- - Thursday, August 11, 2016

First there was Brexit, when Great Britain shook up the global establishment by following through on a dare to exit the European Union. Now a movement is building that would further stun the supranationalists: an exit from the United Nations climate change protocol, dubbed “Clexit.” (Not very imaginative, but sloganeers are rarely original.) Men of good will don’t tear up agreements unless there’s ample reason, but international pacts with intangible benefits are never worth the paper they’re printed on. Brexit happened, and Clexit could be next.

Donald Trump, whose name strikes fear in the hearts of establishmentarians of both parties, has said if elected he would renegotiate or cancel U.S. participation in the accord signed by nearly 200 nations in Paris last December. He says the pact, meant to reduce greenhouse gases that the greenies say cause global warming, is particularly harsh toward U.S. industry, and his rallying cry is “America first.”

Clexit-like language has prompted squeaks of dismay from adherents of green orthodoxy in Washington. Two former directors of the U.S. Environmental Protection Agency, William Ruckelshaus and William Reilly, issued a statement this week claiming the Donald would undermine the environmental legacy of Ronald Reagan, Richard Nixon and George H.W. Bush. “Donald Trump has shown a profound ignorance of science and of the public health issues embodied in our environmental laws,” they say. “To back away now, as Trump wants to do, would set the world back decades — years we could never recover.” Lest they lose their place in the capital establishment, both endorsed Hillary Clinton. Once a bureaucrat, always a bureaucrat.

While these two worthies fret over the fate of “the world,” Mr. Trump focuses on the future of America, which would be his No. 1 job as president. In his speech to the Detroit Economic Club, he pledged to end the Obama-Clinton “war on the American worker, and unleash an energy revolution that will bring vast new wealth to our country.” Lifting restrictions on American energy would boost the U.S. GDP by $100 billion and jobs by 500,000 annually.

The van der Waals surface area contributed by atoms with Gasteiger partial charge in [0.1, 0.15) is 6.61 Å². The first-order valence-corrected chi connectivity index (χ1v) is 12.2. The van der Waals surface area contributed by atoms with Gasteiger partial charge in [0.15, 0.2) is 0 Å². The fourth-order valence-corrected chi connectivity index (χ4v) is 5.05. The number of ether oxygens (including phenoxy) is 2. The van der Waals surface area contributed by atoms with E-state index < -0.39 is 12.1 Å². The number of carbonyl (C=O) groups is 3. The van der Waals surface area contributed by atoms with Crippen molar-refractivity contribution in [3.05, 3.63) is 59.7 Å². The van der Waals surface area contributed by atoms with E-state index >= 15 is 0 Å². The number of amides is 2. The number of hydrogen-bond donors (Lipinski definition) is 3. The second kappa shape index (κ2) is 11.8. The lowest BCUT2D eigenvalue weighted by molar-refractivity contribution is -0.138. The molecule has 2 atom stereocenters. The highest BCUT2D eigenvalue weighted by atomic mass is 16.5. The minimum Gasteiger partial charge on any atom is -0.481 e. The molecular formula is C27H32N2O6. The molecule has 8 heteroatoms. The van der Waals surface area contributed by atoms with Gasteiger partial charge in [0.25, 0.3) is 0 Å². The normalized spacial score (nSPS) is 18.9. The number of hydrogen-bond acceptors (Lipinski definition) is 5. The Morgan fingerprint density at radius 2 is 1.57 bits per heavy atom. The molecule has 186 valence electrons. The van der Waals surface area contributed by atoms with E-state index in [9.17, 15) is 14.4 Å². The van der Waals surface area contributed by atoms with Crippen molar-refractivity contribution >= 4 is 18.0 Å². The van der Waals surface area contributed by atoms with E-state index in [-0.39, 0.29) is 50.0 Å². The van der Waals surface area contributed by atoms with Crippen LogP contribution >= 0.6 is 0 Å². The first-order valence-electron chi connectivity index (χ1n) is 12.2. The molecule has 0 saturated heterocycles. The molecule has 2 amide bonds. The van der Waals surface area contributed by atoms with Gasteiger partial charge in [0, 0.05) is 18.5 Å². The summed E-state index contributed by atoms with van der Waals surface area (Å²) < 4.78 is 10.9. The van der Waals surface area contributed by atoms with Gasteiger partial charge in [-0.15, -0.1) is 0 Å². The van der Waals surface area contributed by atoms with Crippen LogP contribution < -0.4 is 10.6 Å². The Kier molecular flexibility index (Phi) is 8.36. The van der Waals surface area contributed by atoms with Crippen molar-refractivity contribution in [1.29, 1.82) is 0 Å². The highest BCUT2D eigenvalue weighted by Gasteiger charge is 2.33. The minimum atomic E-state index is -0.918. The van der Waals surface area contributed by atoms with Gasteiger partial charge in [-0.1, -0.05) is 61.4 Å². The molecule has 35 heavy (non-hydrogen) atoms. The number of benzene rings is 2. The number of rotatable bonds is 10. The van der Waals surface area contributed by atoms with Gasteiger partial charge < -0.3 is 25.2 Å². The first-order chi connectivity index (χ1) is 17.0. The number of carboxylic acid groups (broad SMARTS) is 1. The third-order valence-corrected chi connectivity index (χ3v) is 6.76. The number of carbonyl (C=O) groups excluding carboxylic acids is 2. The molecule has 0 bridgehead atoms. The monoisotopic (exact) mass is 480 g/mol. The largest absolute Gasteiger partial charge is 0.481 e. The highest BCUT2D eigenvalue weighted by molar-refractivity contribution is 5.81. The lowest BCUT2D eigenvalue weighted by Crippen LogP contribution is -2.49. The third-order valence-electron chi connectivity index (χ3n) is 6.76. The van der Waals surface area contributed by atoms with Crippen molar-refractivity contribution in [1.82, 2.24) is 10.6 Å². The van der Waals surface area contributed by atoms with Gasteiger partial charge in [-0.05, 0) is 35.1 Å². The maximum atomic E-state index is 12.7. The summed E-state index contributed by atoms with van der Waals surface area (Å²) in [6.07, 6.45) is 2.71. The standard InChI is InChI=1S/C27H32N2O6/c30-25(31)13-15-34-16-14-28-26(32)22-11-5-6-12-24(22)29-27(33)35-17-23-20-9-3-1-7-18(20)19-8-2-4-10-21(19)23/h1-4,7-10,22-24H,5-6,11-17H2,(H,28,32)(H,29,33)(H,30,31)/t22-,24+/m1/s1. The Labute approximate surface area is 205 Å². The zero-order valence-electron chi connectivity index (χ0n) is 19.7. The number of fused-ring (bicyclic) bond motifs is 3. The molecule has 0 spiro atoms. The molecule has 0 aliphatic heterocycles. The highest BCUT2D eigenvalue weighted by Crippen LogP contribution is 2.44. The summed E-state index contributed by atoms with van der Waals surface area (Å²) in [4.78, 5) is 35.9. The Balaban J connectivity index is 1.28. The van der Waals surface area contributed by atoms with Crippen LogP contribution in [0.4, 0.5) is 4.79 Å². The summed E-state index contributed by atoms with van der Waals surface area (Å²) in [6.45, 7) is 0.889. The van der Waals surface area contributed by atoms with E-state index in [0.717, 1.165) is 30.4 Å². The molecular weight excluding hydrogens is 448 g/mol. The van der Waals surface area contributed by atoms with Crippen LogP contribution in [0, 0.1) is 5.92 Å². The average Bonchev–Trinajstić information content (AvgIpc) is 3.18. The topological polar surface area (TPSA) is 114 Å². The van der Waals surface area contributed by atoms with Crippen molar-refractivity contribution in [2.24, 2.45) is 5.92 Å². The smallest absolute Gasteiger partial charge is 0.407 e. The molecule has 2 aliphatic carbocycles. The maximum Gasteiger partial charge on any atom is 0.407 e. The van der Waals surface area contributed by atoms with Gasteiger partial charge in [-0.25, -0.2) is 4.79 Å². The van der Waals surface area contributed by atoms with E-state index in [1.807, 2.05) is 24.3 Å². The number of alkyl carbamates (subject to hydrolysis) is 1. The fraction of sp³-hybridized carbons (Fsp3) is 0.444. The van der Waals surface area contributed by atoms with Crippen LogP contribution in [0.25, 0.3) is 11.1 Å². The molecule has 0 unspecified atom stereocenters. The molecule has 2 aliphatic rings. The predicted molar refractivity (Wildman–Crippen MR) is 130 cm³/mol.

Prospects for that kind of bounty is what drove Great Britain to bolt the EU. In short order, post-Brexit Prime Minister Theresa May has adopted a plan to unleash a hydraulic fracturing, or “fracking,” revolution. Her plan would award Britons in the vicinity of shale natural gas drilling operations as much as $17,000. The money — a bribe, as anti-fracking activists call it — would be funded by drilling fees paid by industry.

If not exactly an exit from the U.N. climate change pact, Mrs. May’s maneuvering is a clear departure from predecessor David Cameron’s “green” energy blueprint that requires British consumers to pay inflated electric bills to subsidize renewable energy projects. Like the United States, Great Britain is resting on enormous fossil fuel reserves. It’s estimated that at 1,300 trillion cubic feet, it’s enough to power the nation for 500 years.

Since a rapid increase in atmospheric carbon dioxide has not produced the predicted rise in global temperatures, there’s little reason to expect that limiting the use of carbon-dioxide-producing fossil fuels will affect temperatures as forecast. Now that Brexit is behind them, Britons expect their government to adopt energy policies that make sense in pound and pence. With 61 percent of Americans telling Rasmussen pollsters that the climate-change debate is not “settled” science at all, voters may move toward Clexit and choose affordable energy over unproven climate theory.

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